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Fighting insider threats is a tough task for enterprise security organizations because traditional security controls such as encryption and multi-factor authentication are often ineffective against privileged insiders with direct access to sensitive data and systems.
Just how tough is revealed in a recent report by Crowd Research Partners, conducted in cooperation with the Information Security Community on LinkedIn. While 62 percent of survey respondents said insider threats have become more frequent in the last 12 months, only 34 percent of the security pros expect to receive additional budget to address the problem.
In addition, 62 percent of respondents said insider attacks are more difficult to detect and prevent than external attacks.
Insiders can easily bypass security controls in environments with insufficient security protocols and controls, said Holger Schulze, founder of the Information Security Community. "In fact, many insider attacks can go unnoticed for long periods of time, even years," he said.
Lack of User Monitoring
Despite the difficulty of detecting insider attacks, many respondents seemed overconfident of their ability to detect and stop insider breaches, pointed out Rich Campagna, VP of Products with Bitglass, one of the sponsors of the survey. Just 11 percent of respondents think it will take them six months or more to detect an insider threat -- a statistic he called surprising given that, on average, it takes nearly seven months for detection.https://o1.qnsr.com/log/p.gif?;n=203;c=204650394;s=9477;x=7936;f=201801171506010;u=j;z=TIMESTAMP;a=20392931;e=i
"In the security community, many feel that, 'It won't happen to us,' or, 'We have superior prevention technologies in place.' Security professionals must learn to focus on rapid detection as a means for limiting damage when the inevitable occurs," Campagna said.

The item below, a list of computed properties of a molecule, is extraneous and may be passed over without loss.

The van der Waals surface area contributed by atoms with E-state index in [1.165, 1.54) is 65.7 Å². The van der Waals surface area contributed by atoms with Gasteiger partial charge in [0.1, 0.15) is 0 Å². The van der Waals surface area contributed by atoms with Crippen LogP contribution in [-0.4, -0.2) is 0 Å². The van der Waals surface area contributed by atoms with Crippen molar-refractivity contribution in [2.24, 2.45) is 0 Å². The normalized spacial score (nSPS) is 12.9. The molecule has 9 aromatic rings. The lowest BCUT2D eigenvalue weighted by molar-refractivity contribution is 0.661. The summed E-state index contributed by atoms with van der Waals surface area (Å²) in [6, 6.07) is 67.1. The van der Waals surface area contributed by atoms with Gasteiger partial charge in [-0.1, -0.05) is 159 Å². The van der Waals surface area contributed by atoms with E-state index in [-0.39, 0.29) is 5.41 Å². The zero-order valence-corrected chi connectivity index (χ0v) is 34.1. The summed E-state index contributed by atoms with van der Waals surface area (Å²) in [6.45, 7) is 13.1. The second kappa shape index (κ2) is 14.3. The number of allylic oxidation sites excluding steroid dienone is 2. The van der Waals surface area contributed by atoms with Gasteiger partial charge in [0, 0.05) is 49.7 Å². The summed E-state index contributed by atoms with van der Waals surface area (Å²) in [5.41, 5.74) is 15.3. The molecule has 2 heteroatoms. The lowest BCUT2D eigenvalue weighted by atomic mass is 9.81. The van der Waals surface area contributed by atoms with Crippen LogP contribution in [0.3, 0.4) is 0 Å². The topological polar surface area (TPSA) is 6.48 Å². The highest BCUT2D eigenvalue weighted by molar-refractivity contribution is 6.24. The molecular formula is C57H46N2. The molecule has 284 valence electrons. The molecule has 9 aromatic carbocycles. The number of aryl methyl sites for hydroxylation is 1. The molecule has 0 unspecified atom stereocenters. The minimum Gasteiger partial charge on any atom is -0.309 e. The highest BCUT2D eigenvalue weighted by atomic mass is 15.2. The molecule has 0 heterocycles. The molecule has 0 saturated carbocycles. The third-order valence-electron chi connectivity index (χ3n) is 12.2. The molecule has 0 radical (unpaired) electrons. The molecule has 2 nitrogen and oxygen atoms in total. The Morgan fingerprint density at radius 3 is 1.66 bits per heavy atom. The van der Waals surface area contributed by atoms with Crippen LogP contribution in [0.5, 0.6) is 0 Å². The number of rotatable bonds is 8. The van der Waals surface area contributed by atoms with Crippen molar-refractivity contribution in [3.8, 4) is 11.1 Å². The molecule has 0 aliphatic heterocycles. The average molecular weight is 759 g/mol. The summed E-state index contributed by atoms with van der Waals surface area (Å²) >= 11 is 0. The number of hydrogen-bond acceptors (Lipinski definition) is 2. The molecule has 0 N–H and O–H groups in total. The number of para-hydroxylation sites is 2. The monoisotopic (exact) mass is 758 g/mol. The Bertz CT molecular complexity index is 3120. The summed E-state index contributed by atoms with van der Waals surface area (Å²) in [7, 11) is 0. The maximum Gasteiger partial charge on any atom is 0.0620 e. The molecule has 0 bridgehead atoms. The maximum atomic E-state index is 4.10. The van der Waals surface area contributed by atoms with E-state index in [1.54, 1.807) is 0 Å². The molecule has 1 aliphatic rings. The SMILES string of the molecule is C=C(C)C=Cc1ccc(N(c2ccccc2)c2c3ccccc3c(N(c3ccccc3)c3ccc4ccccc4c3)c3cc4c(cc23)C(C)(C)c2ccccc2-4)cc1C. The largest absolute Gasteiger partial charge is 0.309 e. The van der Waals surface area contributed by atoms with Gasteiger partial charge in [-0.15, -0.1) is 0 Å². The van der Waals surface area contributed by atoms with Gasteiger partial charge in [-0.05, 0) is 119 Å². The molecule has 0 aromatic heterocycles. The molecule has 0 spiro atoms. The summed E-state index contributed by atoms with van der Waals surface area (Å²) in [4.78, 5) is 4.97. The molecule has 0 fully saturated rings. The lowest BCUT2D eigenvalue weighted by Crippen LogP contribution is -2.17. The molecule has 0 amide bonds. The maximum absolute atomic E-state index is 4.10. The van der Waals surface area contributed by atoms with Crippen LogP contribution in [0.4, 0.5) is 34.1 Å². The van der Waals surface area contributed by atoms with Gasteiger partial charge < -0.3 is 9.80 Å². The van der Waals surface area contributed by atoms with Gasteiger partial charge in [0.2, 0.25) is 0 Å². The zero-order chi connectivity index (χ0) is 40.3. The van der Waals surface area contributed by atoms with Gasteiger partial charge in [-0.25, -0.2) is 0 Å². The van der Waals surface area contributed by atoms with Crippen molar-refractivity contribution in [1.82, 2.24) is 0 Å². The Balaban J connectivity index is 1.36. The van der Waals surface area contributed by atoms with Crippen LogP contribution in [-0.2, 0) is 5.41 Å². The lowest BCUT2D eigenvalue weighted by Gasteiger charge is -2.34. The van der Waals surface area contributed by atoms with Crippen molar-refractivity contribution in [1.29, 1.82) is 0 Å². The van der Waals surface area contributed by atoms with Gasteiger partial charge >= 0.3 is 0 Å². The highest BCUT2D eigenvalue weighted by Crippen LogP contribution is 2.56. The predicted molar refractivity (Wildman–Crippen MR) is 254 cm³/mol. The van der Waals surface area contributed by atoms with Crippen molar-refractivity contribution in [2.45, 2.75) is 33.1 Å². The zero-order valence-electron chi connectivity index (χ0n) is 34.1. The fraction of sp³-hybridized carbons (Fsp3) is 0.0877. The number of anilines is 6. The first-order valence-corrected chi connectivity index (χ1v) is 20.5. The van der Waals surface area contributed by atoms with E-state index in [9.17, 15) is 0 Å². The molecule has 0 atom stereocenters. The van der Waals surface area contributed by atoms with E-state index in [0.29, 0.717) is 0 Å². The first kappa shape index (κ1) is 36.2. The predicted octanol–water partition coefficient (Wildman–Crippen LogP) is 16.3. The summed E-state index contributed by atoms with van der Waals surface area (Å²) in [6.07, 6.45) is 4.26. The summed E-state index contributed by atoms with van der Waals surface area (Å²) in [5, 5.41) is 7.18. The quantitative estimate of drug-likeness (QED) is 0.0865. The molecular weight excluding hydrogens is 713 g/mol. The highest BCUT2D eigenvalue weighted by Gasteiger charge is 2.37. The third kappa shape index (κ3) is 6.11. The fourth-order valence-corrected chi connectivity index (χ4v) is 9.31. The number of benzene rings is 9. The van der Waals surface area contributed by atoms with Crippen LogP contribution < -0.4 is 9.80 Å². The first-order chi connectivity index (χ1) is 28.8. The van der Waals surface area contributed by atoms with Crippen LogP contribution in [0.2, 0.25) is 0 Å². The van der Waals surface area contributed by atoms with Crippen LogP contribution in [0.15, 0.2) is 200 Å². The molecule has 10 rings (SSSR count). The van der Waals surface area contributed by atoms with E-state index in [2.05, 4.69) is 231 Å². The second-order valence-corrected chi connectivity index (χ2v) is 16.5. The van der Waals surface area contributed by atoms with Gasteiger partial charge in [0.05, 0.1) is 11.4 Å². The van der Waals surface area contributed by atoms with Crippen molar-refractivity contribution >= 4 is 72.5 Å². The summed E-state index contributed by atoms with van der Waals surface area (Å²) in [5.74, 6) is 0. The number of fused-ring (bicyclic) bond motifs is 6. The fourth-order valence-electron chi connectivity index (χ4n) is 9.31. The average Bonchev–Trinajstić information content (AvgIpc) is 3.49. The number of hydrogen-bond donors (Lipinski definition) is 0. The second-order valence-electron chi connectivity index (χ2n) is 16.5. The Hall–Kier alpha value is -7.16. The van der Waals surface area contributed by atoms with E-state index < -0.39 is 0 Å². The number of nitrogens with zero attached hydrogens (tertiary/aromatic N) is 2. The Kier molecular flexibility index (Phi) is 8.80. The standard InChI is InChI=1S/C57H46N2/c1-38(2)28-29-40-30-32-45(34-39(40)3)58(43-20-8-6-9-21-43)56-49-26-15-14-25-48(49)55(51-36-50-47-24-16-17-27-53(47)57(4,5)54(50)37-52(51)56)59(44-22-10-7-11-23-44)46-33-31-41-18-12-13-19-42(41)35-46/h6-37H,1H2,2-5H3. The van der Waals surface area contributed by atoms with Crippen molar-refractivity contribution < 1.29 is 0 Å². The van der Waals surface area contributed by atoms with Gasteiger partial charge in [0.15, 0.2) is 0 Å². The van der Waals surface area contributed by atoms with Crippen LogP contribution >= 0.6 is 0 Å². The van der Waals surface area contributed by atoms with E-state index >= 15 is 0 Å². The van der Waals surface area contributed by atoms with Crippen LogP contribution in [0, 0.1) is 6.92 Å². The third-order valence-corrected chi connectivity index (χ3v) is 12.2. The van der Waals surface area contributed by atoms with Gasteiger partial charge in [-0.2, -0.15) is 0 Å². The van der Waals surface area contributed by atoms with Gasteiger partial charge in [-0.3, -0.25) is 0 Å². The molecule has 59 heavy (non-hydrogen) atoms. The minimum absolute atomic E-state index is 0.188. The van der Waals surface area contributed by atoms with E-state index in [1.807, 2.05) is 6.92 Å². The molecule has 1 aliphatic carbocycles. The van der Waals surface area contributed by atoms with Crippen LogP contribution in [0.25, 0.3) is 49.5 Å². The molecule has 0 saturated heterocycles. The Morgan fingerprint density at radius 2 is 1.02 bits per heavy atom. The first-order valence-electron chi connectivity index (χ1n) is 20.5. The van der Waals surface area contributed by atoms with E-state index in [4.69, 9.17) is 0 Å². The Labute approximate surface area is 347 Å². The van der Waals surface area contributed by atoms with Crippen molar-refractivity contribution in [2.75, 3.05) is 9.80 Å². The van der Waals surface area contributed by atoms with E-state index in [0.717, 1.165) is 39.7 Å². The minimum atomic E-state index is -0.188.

Just 21 percent of respondents said they continuously monitor user behavior. Twenty-six percent monitor access logging only, while 14 percent do so only after an incident is flagged by forensic analysis and 14 percent do so only in special circumstances, such as shadowing specific users.
Despite the popularity of cloud applications, just 25 percent of organizations monitor user behavior within the cloud. In contrast, three-quarters of organizations deploy user monitoring for their on-premise applications.
Fifty-seven percent of respondents tapped databases as the most vulnerable point, followed by file servers (mentioned by 55 percent). This is especially worrisome, given the relative inattention given to databases. As reported earlier on eSecurity Planet, a recent Ponemon Institute survey found that organizations allocate only about half as much budget to database security as they do to network security.
"The dominant philosophy has been to create an impenetrable perimeter security defense using such things as firewalls and intrusion detection systems (IDS)," Michael Sabo, vice president of Marketing at DB Networks, told eSecurity Planet. "If you believe that nothing can get through your perimeter it probably seems like a waste of money, time, and effort to invest in database security."
A troubling 45 percent of respondents said they could not determine whether their organizations had experienced insider attacks in the last 12 months.
Most respondents identified organizational issues rather than technical issues as the biggest hurdles to effective insider threat management. Lack of training and expertise was mentioned by 63 percent of respondents, followed by lack of budget (48 percent) and not a priority (43 percent).
User training, cited by 45 percent of respondents, was the most popular tactic for fighting insider threats, followed by background checks (41 percent) and user activity monitoring (39 percent).
Campagna, from Bitglass, would like to see more emphasis on technology. "Insiders are human, and relying on training/education is relying on humans not to make mistakes," he said. "Technology is a better answer, to automate things that humans must do."
One way to boost the effectiveness of user training, Campagna suggested, is by providing ongoing user coaching at the point of the incident, mentioning as an example "warning a user in health care about potential leakage of PHI (protected health information) when they send an email versus solely in a periodic compliance training."
In addition to Bitglass, corporate sponsors of the survey were Dell Software, Fasoo, LightCyber, Heat Software, ObserveIT, Palerra, RES Software, Sergeant Laboratories, SpecterSoft, Vectra Networks and Watchful Software.
Ann All is the editor of Enterprise Apps Today and eSecurity Planet. She has covered business and technology for more than a decade, writing about everything from business intelligence to virtualization.